The last six years had been a brutal stretch for Tianna Madison. Without question, the most challenging segment of her 14-year track career.
Her last medal of renown before 2012 was the silver for long jump at the 2006 IAAF World Indoor championships.
Then came the drought.
Many in her position might have walked away, but Madison, a 2003 Elyria High School graduate, refused to abandon her goals.
The persistence and dedication paid off with a dream come true — a berth on the U.S. Olympic team. She will compete in the 100-meter sprint as well as the 400-meter relay.
“Tianna was sitting in my kitchen a few summers ago and said she would love to run the leadoff leg for the 400-meter relay at the Olympics,” Elyria girls track coach Jackie Below said. “We were just talking casually, but she said that would be the greatest thing ever. Who knows? She might get to do that.”
Madison’s second-place finish June 23 in the 100 meters at the U.S. Olympic Trials in Oregon guaranteed her an Olympic spot in the 100 and on the 400 relay. With the second-fastest 100-meter time of the trials (10.96), leadoff seems the most likely position for Madison, although the relay order won’t be announced until right before the event.
Madison’s return to prominence took an unexpected detour. She switched from the long jump to the sprints.
“Obviously, she’s a great long jumper, but I thought she was a sprinter,” Below said. “T. always loved it. To be able to fall back on that was great.”
Prior to her Olympic berth, Madison’s career zenith was the 2005 IAAF World long jump title in Helsinki with a career-record 22 feet, 7¼ inches. She won three state long jump titles in high school, including a state-record 20-5¾ inches as a senior, but a change was needed to resurrect her career.
She missed time in 2011 after injuring both hamstrings and decided to skip nationals for the first time since 2004. She was a forgotten woman in the world’s elite meets.
“She never gave up,” Below said. “Sprinting is a part of long jumping. She just seems to put it all together.”
A coaching change in September 2011 was huge in Madison’s transformation. She switched to Florida’s Rana Reider, the 2011 Nike track coach of the year.
Madison, who declined numerous requests for interviews saying she was just focusing on competing, returned to the sprints with regularity in the 2009 season after concentrating on long jump after turning pro following her sophomore year at Tennessee in 2006.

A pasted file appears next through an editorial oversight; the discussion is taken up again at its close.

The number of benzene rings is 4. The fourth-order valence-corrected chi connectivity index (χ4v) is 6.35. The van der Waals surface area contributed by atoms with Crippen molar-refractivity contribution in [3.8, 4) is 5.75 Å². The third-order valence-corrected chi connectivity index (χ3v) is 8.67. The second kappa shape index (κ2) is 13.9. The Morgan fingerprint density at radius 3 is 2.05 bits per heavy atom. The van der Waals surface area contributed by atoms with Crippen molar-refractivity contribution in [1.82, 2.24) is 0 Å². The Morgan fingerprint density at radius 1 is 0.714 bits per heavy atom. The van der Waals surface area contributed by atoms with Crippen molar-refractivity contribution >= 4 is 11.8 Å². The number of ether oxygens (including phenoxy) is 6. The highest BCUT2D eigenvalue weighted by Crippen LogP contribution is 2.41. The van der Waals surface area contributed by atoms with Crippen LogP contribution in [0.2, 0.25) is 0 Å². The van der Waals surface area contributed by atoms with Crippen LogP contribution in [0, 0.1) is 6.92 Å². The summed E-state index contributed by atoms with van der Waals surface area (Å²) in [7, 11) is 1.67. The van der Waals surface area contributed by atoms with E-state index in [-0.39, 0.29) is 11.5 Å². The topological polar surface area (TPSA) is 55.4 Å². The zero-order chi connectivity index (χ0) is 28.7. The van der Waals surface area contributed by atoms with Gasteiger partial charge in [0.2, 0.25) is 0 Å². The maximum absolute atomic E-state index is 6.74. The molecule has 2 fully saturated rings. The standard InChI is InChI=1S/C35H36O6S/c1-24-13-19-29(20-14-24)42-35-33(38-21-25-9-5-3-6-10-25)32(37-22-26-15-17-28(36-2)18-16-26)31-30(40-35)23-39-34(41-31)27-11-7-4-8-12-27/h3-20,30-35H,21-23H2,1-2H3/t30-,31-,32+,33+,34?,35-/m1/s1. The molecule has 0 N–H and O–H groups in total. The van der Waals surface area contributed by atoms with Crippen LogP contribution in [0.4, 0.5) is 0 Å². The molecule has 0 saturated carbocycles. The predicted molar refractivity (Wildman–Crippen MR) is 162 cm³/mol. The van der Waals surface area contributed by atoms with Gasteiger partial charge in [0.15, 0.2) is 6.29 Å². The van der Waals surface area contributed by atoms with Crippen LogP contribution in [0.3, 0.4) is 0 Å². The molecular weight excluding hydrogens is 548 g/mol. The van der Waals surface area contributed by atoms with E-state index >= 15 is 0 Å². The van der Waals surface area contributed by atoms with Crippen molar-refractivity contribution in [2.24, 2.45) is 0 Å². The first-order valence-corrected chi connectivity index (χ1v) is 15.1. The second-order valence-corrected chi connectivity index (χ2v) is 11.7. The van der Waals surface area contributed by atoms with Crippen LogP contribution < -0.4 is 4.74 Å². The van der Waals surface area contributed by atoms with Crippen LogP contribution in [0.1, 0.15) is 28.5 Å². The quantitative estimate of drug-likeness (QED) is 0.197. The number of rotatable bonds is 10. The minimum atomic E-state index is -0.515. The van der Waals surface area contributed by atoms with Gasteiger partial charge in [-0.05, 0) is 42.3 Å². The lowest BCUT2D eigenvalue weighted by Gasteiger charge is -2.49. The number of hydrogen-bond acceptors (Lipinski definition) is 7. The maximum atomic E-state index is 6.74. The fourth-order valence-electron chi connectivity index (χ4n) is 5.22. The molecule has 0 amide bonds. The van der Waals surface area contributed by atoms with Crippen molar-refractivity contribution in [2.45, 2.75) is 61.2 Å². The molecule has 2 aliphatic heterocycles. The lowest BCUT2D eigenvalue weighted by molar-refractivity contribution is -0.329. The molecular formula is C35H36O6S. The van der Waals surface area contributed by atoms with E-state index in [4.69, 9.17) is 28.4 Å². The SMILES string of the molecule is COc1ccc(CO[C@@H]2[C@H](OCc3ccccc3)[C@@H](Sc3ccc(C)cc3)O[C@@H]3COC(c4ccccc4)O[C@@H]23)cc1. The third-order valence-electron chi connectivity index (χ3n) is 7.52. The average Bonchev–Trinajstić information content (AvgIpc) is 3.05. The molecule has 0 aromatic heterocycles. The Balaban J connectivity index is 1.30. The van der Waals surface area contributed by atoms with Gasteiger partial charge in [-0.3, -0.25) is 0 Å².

But it wasn’t until she hooked up with Reider that her sprinting abilities went to a whole new level.
“She was frustrated,” said JoAnn Madison, her mom. “The program (under earlier coaches) was counterintuitive to what her body could handle. It was counterproductive. She had to go through that until she found a coach with a program that was a good fit.”
Tianna had been coached by Caryl Smith Gilbert (2003-06 and 2008-10), Bob Kersee (2006-08) and Brooks Johnson (2010-11).
Reider wasn’t new to Tianna. The Madisons have known him since 2002 when Tianna and her father, Bob, visited the U.S. Olympic Training Center in Colorado Springs.
“We called Rana in 2008 when Tianna decided to leave Kersee’s training camp in California and move back to Florida,” JoAnn Madison said. “He was a referral from before. We knew Rana’s a renowned coach from Randy Huntington at the Olympic Training Center.”
Reider’s training camp is at Embry-Riddle Aeronautical University in Daytona Beach. Among the other elite athletes he coaches are 2008 Olympic gold medal decathlete Bryan Clay and four-time world long jump champ Dwight Phillips.
“Rana gave us a new view on how to train in high school,” Bob Madison said. “The way he trains his athletes is so intense. Even Bob Kersee doesn’t have that type of program. Neither does Brooks Johnson. It didn’t fit her. Rana’s program fits. And it’s a good fit. He works on the nervous system, the energy system — all the things that you need.
“You don’t just train for high school state championships. You train for the world championships and Olympics. You don’t think about all these small meets. When I was training Tianna, that was our goal. Even back in high school: world championship and Olympics.”